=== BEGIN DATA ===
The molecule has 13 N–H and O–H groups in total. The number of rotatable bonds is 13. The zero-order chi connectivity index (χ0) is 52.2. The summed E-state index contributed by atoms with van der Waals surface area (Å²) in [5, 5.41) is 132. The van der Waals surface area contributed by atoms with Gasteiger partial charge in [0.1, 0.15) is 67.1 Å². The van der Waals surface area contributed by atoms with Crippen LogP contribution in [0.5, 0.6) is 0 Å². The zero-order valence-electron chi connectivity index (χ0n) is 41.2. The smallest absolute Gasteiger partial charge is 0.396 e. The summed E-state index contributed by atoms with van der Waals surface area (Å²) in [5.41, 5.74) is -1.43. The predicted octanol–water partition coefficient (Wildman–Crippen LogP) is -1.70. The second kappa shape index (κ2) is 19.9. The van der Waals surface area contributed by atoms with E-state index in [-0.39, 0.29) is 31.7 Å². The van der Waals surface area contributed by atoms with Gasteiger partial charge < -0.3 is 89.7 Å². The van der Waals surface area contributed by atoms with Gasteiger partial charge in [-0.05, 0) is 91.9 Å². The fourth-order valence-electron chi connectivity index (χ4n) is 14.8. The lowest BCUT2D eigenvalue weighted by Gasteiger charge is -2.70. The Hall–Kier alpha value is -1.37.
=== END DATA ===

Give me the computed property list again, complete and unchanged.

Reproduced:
The molecule has 13 N–H and O–H groups in total. The number of rotatable bonds is 13. The zero-order chi connectivity index (χ0) is 52.2. The summed E-state index contributed by atoms with van der Waals surface area (Å²) in [5, 5.41) is 132. The van der Waals surface area contributed by atoms with Gasteiger partial charge in [0.1, 0.15) is 67.1 Å². The van der Waals surface area contributed by atoms with Crippen LogP contribution in [0.5, 0.6) is 0 Å². The zero-order valence-electron chi connectivity index (χ0n) is 41.2. The smallest absolute Gasteiger partial charge is 0.396 e. The summed E-state index contributed by atoms with van der Waals surface area (Å²) in [5.41, 5.74) is -1.43. The predicted octanol–water partition coefficient (Wildman–Crippen LogP) is -1.70. The second kappa shape index (κ2) is 19.9. The van der Waals surface area contributed by atoms with E-state index in [-0.39, 0.29) is 31.7 Å². The van der Waals surface area contributed by atoms with Gasteiger partial charge < -0.3 is 89.7 Å². The van der Waals surface area contributed by atoms with Gasteiger partial charge in [-0.05, 0) is 91.9 Å². The fourth-order valence-electron chi connectivity index (χ4n) is 14.8. The lowest BCUT2D eigenvalue weighted by Gasteiger charge is -2.70. The Hall–Kier alpha value is -1.37.